Supporters of Egypt’s ousted president, Mohamed Mursi, are to rally on Friday to express their outrage at his overthrow and to reject a planned interim government backed by their opponents.
Dozens of people were wounded in clashes in Mursi’s home city on Thursday, raising fears of more of the violence in which several dozen have died in the past month. There were also militant attacks in the restive Sinai Peninsula, next to Occupied Palestine.
The planned protests have the slogan “Friday of Rejection”.
A military source said: “We will continue to secure the places of protest with troops, and jets if necessary, to make sure the pro- and anti-Mursi demonstrators don’t confront each other. We will let them demonstrate and go where they want.”
Mursi’s political opponents insist there was no coup. Rather, the army heeded the “will of the people” in forcing the president out. Millions rallied on Sunday to protest at a collapsing economy and political deadlock, in which Mursi had failed to build a broad consensus after a year in office.
After a busy day of diplomacy, the Egyptian armed forces command issued a late-night statement guaranteeing rights to protest and free expression and pledging not to pursue arbitrary measures against any political group.
In addition to Mursi, the country’s first freely elected leader, several senior figures in his Muslim Brotherhood were arrested, security sources said. Prosecutors were investigating various charges, including incitement to violence and, in the case of Mursi himself, insulting the judiciary.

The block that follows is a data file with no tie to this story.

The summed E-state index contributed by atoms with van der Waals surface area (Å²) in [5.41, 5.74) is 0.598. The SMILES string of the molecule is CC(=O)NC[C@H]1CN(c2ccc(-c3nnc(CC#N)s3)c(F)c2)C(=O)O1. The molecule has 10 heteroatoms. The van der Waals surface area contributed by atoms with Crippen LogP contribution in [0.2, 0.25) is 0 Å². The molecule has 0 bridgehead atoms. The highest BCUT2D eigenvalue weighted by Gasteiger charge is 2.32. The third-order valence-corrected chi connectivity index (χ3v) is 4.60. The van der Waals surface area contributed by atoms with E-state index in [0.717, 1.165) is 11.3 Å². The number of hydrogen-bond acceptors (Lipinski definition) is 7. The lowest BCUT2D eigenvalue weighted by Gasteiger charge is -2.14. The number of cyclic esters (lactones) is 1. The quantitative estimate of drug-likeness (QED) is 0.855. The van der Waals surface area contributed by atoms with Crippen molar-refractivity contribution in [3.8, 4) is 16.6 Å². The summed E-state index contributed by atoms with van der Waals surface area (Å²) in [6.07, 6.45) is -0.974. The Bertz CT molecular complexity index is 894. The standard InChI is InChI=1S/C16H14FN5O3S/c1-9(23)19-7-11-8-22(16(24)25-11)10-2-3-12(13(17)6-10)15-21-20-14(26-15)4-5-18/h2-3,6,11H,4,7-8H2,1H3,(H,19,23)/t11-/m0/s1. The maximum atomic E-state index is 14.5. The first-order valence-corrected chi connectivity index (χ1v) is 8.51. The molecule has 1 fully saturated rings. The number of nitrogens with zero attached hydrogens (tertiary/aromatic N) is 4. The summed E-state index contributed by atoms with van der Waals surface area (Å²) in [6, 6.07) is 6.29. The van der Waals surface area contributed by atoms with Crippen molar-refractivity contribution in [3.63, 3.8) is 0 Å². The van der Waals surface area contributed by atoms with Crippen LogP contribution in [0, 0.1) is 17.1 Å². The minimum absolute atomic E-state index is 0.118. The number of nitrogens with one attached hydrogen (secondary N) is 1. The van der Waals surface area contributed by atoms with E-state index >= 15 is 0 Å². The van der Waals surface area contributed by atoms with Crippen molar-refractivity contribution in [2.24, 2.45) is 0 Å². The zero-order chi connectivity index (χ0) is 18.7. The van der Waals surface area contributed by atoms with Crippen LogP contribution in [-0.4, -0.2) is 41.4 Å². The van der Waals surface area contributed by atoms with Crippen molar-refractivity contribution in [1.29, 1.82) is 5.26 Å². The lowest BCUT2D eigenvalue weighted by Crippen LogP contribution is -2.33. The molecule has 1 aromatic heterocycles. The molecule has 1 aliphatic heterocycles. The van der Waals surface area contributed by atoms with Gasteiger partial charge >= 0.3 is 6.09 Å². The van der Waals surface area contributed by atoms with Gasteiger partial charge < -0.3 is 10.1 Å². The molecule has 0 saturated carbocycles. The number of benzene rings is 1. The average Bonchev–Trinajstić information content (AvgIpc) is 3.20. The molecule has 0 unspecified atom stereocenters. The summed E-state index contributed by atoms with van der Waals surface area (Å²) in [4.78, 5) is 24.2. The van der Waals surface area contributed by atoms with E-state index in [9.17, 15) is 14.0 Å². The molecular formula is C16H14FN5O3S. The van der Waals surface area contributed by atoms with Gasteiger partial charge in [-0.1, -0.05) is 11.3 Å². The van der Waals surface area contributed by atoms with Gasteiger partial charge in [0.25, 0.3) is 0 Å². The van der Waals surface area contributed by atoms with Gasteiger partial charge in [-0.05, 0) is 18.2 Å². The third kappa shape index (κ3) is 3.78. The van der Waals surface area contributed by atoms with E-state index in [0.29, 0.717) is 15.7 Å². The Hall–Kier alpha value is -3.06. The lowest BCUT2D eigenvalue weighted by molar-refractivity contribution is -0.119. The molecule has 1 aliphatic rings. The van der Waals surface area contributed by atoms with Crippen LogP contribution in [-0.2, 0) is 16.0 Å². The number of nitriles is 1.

Television channels owned by or seen as sympathetic to the Brotherhood were unceremoniously taken off air. The state printer did not run off its party newspaper on Thursday.
In Zagazig, the Nile Delta city where Mursi has a family home, 80 people were injured. Witnesses said the army moved in to seal the area after an attack on pro-Mursi protesters by men on motorcycles led to clashes with sticks, knives and bottles.
In a statement on its Facebook page, the Egyptian military command said: “Wisdom, true nationalism and constructive human values that all religions have called for, require us now to avoid taking any exceptional or arbitrary measures against any faction or political current.”
Egypt’s caretaker Foreign Minister Mohamed Kamel Amr said that US Secretary of State John Kerry had expressed concern during a telephone call on Thursday for human rights:
“He was worried about the status of human rights,” Amr said. “Understandably, I assured him there is no retribution; no acts of vengeance, that nobody will be treated outside the law.”
Of his conversation with Kerry, he said: “I told him that the main aim of the military now is to maintain security.
“There will be no acts of violence, no acts of exclusion. Everybody will be included. The idea is to have everybody participating in the transitional process.”
Those were also sentiments expressed by Adli Mansour, the constitutional court chief justice sworn in as interim head of state. But a senior Brotherhood official said it would not work with “the usurper authorities”.
Another of its politicians said Mursi’s overthrow would push other groups, though not his own, to violent resistance.
The armed forces’ statement also contained a warning to those Islamists planning to demonstrate on Friday. It said: “Peaceful protest and freedom of expression are guaranteed rights, which Egyptians have earned as one of the most important gains of their glorious revolution.”
But it added: “Excessive use of this right without reason could carry some negative implications, including blocking roads, delaying public benefits and destroying institutions, posing a threat to social peace, the national interest and damaging the security and economy in our precious Egypt.”